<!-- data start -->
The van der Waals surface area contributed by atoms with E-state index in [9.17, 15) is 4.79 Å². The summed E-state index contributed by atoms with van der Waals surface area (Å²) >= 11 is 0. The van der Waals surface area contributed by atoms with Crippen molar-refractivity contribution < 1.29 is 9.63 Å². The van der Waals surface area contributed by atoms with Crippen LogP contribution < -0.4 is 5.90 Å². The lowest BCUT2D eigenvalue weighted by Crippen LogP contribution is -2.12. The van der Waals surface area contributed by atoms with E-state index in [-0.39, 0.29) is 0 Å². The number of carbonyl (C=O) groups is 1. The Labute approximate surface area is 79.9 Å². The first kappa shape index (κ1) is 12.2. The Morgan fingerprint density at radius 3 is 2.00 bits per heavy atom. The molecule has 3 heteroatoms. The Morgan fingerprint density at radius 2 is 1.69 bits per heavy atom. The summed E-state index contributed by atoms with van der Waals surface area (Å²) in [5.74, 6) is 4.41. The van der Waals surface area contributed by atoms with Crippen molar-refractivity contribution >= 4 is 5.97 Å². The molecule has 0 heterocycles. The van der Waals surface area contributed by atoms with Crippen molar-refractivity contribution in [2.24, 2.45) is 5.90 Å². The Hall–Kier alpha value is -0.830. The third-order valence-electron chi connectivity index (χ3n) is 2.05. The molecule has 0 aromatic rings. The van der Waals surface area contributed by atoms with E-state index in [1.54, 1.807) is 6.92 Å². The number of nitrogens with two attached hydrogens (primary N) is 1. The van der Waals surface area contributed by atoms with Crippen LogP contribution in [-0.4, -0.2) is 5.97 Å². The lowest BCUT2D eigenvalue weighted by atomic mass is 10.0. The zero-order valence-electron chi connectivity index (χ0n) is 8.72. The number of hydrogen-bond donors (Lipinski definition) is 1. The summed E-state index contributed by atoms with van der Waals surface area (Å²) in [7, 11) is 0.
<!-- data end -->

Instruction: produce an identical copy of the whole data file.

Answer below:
The van der Waals surface area contributed by atoms with E-state index in [9.17, 15) is 4.79 Å². The summed E-state index contributed by atoms with van der Waals surface area (Å²) >= 11 is 0. The van der Waals surface area contributed by atoms with Crippen molar-refractivity contribution < 1.29 is 9.63 Å². The van der Waals surface area contributed by atoms with Crippen LogP contribution < -0.4 is 5.90 Å². The lowest BCUT2D eigenvalue weighted by Crippen LogP contribution is -2.12. The van der Waals surface area contributed by atoms with E-state index in [-0.39, 0.29) is 0 Å². The number of carbonyl (C=O) groups is 1. The Labute approximate surface area is 79.9 Å². The first kappa shape index (κ1) is 12.2. The Morgan fingerprint density at radius 3 is 2.00 bits per heavy atom. The molecule has 3 heteroatoms. The Morgan fingerprint density at radius 2 is 1.69 bits per heavy atom. The summed E-state index contributed by atoms with van der Waals surface area (Å²) in [5.74, 6) is 4.41. The van der Waals surface area contributed by atoms with Crippen molar-refractivity contribution >= 4 is 5.97 Å². The molecule has 0 heterocycles. The van der Waals surface area contributed by atoms with Crippen molar-refractivity contribution in [2.24, 2.45) is 5.90 Å². The Hall–Kier alpha value is -0.830. The third-order valence-electron chi connectivity index (χ3n) is 2.05. The molecule has 0 aromatic rings. The van der Waals surface area contributed by atoms with E-state index in [1.54, 1.807) is 6.92 Å². The number of nitrogens with two attached hydrogens (primary N) is 1. The van der Waals surface area contributed by atoms with Crippen LogP contribution in [-0.4, -0.2) is 5.97 Å². The lowest BCUT2D eigenvalue weighted by atomic mass is 10.0. The zero-order valence-electron chi connectivity index (χ0n) is 8.72. The number of hydrogen-bond donors (Lipinski definition) is 1. The summed E-state index contributed by atoms with van der Waals surface area (Å²) in [7, 11) is 0.